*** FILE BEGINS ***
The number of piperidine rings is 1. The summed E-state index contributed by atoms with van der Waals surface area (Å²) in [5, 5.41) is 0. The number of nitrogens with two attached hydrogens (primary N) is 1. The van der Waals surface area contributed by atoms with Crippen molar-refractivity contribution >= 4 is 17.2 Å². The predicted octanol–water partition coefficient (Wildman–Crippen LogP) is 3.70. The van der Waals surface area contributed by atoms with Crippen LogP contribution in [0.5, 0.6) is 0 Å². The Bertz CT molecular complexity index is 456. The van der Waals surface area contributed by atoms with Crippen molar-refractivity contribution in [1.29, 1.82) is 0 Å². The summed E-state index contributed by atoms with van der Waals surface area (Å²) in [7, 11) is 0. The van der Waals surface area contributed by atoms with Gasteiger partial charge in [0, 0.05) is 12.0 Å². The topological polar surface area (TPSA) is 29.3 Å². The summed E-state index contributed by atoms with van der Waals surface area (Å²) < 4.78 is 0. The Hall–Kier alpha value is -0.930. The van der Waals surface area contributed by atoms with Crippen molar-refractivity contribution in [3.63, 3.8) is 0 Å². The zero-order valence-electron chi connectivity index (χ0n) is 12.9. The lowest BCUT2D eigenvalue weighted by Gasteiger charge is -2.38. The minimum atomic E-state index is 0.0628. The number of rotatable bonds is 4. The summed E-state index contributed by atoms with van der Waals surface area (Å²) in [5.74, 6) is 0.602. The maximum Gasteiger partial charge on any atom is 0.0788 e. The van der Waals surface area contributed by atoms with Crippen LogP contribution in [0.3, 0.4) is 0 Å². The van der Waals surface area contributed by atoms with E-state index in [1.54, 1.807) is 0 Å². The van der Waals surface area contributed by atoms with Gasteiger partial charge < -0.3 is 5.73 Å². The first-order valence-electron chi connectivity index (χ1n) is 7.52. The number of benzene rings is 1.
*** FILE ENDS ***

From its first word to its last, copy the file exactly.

The number of piperidine rings is 1. The summed E-state index contributed by atoms with van der Waals surface area (Å²) in [5, 5.41) is 0. The number of nitrogens with two attached hydrogens (primary N) is 1. The van der Waals surface area contributed by atoms with Crippen molar-refractivity contribution >= 4 is 17.2 Å². The predicted octanol–water partition coefficient (Wildman–Crippen LogP) is 3.70. The van der Waals surface area contributed by atoms with Crippen LogP contribution in [0.5, 0.6) is 0 Å². The Bertz CT molecular complexity index is 456. The van der Waals surface area contributed by atoms with Crippen molar-refractivity contribution in [1.29, 1.82) is 0 Å². The summed E-state index contributed by atoms with van der Waals surface area (Å²) in [7, 11) is 0. The van der Waals surface area contributed by atoms with Gasteiger partial charge in [0, 0.05) is 12.0 Å². The topological polar surface area (TPSA) is 29.3 Å². The summed E-state index contributed by atoms with van der Waals surface area (Å²) < 4.78 is 0. The Hall–Kier alpha value is -0.930. The van der Waals surface area contributed by atoms with Crippen molar-refractivity contribution in [3.63, 3.8) is 0 Å². The zero-order valence-electron chi connectivity index (χ0n) is 12.9. The lowest BCUT2D eigenvalue weighted by Gasteiger charge is -2.38. The minimum atomic E-state index is 0.0628. The number of rotatable bonds is 4. The summed E-state index contributed by atoms with van der Waals surface area (Å²) in [5.74, 6) is 0.602. The maximum Gasteiger partial charge on any atom is 0.0788 e. The van der Waals surface area contributed by atoms with Crippen LogP contribution in [0.3, 0.4) is 0 Å². The van der Waals surface area contributed by atoms with E-state index in [1.54, 1.807) is 0 Å². The van der Waals surface area contributed by atoms with Gasteiger partial charge < -0.3 is 5.73 Å². The first-order valence-electron chi connectivity index (χ1n) is 7.52. The number of benzene rings is 1.